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Dublin: 11°C Thursday 28 January 2021

Scott Evans considering U-turn on Tokyo 2020 after rewarding Rio campaign

Ireland’s number one reflects on a historic Olympics, explains why he is weighing up his options and opens up on the camaraderie in the Irish camp.

Image: Tommy Dickson/INPHO

IF YOU ASKED Scott Evans before the Rio Olympics whether Tokyo 2020 was on his radar you would have got a resounding ‘no’. But now he’s having second thoughts.

Ireland’s greatest badminton player caught the nation’s imagination with his passionate approach, honest interviews and topless celebrations in Brazil earlier this month.

It’s easy to forget that the three-time Olympian is still just 28 years old, such is his longevity at the top of the game in this country.

Coming off the high of winning two matches in Rio, including a victory against the world number 14, before a last-16 defeat to the eventual bronze medallist, Viktor Axelsen of Denmark, seems to have re-energised Evans. The fire is lit, he’s just not sure how much flickering is left in the flames.

It’s all a bit of a comedown on the back of his bare-chested bravado in Brazil and a mature Evans wants to make sure he is in the right frame of mind before he decides on his future.

There are so many variables to consider before he puts himself through the rigours of another Olympic cycle.

“Before Rio, Tokyo was a definite no,” Evans, the world number 61, told The42.

“I love the game and to have the moments that I had in Rio is something I’ll never forget and of course that makes me want to go on for as long as possible.”

After failing to win a match in 2008 or 2012, Rio offered some overdue respite for Evans on the back of so many years of slogging out of the spotlight. A couple of golden moments put him in the public eye and made the graft a little less unappealing. It’s been a long road.

“I took a chance leaving school to go and do something I love and I’ve put every ounce of effort and energy and work into my badminton.

“So to have that moment of my first win was very special. Two of my best friends texted me after the game, one of them was there actually, and they both said they cried when I won that first game.

“They know what I’ve gone through since I was 15 years of age. I think that says a lot about me as a person and what I’m trying to do with my career.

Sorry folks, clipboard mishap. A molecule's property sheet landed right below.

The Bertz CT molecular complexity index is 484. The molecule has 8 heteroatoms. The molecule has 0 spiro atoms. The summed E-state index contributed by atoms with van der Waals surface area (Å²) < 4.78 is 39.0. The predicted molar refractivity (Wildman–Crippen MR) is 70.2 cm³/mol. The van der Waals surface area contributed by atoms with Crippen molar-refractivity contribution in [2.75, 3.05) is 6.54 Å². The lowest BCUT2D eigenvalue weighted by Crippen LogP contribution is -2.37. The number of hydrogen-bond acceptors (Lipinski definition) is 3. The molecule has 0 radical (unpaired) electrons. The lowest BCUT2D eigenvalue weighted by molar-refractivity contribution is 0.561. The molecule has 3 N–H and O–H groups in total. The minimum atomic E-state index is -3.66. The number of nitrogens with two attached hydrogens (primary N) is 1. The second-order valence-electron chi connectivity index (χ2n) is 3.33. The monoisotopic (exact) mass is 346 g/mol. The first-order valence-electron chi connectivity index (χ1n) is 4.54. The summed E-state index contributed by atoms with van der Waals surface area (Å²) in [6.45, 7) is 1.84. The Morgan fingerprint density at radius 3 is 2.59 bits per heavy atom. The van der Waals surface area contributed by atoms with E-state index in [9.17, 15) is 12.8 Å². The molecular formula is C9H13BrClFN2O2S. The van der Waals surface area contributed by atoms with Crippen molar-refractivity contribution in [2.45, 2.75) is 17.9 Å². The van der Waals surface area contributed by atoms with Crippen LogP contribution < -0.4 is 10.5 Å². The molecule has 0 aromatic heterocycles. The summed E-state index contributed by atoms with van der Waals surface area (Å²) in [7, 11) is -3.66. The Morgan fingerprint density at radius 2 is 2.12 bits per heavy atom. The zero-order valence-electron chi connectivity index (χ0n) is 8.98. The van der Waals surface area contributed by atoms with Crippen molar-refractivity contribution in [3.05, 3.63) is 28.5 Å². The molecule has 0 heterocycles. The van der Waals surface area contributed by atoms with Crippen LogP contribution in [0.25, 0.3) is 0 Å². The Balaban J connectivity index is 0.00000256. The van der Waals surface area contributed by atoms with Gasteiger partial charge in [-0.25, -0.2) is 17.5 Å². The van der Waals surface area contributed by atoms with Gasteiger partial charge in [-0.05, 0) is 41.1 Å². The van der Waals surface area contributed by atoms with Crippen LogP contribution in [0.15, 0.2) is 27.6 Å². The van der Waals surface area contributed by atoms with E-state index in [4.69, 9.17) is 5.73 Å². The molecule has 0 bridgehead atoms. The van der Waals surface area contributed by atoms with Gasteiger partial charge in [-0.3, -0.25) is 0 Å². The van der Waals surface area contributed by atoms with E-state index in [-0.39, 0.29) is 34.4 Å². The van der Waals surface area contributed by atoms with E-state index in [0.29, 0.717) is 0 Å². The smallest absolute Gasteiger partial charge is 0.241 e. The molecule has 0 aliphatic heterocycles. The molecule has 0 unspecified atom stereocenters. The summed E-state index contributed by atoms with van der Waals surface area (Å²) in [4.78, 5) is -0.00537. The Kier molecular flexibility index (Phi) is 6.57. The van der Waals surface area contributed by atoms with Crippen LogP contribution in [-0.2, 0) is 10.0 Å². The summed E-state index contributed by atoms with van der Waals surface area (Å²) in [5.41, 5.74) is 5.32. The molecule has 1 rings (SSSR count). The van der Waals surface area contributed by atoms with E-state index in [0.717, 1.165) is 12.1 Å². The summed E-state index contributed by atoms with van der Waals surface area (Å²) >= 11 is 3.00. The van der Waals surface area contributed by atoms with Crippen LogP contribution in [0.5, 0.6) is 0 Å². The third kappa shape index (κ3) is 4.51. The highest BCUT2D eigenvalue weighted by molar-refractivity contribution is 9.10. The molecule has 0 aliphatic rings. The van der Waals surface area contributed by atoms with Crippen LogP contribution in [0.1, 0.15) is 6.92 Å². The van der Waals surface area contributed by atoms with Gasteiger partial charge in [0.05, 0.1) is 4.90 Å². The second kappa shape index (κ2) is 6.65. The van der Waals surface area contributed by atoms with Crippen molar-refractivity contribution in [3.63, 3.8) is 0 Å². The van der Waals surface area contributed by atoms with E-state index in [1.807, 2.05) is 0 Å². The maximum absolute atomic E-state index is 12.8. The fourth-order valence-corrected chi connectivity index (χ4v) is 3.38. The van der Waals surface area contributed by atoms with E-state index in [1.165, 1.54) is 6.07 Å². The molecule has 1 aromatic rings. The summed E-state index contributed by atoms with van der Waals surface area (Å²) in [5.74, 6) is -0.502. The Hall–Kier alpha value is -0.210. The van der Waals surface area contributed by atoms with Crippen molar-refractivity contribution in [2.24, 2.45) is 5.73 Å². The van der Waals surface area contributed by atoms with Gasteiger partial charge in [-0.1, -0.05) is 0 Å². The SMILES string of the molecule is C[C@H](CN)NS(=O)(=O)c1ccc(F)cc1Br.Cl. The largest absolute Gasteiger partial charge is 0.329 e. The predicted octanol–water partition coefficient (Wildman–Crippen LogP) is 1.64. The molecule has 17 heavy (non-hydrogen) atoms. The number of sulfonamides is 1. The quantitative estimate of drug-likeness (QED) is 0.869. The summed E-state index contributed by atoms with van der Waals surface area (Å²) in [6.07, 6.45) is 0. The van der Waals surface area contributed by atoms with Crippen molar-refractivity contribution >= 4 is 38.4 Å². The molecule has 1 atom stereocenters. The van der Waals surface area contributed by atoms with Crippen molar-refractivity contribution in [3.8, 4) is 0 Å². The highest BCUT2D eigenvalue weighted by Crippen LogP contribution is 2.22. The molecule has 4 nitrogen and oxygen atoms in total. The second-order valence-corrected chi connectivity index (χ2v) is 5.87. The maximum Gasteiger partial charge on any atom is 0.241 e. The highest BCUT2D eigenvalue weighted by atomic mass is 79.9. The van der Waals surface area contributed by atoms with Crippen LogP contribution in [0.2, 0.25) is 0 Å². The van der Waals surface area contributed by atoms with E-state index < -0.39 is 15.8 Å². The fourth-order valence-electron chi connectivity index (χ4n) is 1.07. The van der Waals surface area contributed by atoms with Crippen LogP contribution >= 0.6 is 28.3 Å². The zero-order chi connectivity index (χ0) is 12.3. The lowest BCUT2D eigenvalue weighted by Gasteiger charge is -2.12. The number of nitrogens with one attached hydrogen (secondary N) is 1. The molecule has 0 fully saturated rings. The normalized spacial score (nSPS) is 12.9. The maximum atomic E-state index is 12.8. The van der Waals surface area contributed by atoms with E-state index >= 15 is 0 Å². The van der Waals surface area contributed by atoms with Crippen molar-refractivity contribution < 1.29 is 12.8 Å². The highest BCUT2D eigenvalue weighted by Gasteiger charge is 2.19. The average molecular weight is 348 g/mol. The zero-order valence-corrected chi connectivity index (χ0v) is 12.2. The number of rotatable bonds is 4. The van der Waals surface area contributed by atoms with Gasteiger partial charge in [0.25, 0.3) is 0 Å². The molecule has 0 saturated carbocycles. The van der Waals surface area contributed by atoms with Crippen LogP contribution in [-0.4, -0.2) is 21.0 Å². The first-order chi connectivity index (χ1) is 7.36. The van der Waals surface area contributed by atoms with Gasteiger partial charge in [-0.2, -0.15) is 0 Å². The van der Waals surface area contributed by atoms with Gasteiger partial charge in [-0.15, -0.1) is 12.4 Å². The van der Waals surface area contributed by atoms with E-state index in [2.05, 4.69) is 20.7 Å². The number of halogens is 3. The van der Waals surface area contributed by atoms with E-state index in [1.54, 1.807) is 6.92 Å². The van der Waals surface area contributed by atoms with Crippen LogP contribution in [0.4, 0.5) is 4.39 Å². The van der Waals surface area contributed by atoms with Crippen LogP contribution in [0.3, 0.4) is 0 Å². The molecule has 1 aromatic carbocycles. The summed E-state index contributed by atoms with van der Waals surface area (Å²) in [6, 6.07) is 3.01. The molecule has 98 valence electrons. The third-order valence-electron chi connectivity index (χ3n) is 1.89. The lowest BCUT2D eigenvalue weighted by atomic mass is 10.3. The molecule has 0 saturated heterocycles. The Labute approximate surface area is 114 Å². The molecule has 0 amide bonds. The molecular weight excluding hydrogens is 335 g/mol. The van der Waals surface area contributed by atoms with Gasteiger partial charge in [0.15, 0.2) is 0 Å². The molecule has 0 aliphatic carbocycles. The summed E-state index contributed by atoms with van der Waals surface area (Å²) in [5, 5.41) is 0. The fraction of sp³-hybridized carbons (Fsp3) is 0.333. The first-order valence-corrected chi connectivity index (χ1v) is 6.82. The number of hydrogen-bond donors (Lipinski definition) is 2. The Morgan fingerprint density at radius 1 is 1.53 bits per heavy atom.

“I’m an honest guy and I like to show my emotions and my passion for what I do. You know, nothing was planned, that just happened. I’ve celebrated quite crazily in some ways before so I think all of the badminton world knew that I had it in me to celebrate like that.”

Source: Dan Sheridan/INPHO

Evans is used to going it alone and taking responsibility for his destiny. And that has taken its toll.

Independence, initiative and foresight clearly come naturally to the Dubliner, highlighted by his decision as a 16-year-old to leave school and move to Denmark to pursue a professional career in badminton. That way, he believed he’d have the best chance of playing the game he so dearly loves, and do so for a living.

“But unfortunately in my circumstances, because I train in Denmark, there are a couple of issues that make things very difficult for me; like getting training partners.

“I can’t just train with the Danish system all the time, though I’ve been very lucky to have been able to go in and train with them up to Rio.”

The circumstances add to Evans’ workload, which is far from ideal for a professional athlete who needs to focus on the finer details of the game. He spends valuable time sorting administrative, financial and equipment issues, the kind of things usually looked after by national governing bodies.

“I have to sort training partners on my own all the time and of course the other issue is funding. Funding is always going to be a bit of an issue.

“It’s a difficult situation, so for me to continue to Tokyo now there’d definitely have to be a couple of things that would have to change.”

Source: Dan Sheridan/INPHO

Evans isn’t ruling out a return to Ireland, especially now that the sport has a high performance setup at the Marino Institute of Education. But all the ducks would have to be in a row. He refuses to leave anything to chance.

“I could see myself doing it [moving home] but it depends on a lot of things.

“It’s not going to just be a case of will you do it or not.

“I would have to feel like I could really improve and go to the next level. Otherwise I don’t see the point in doing it. I’m not just going to come back because it’s easier and cheaper.”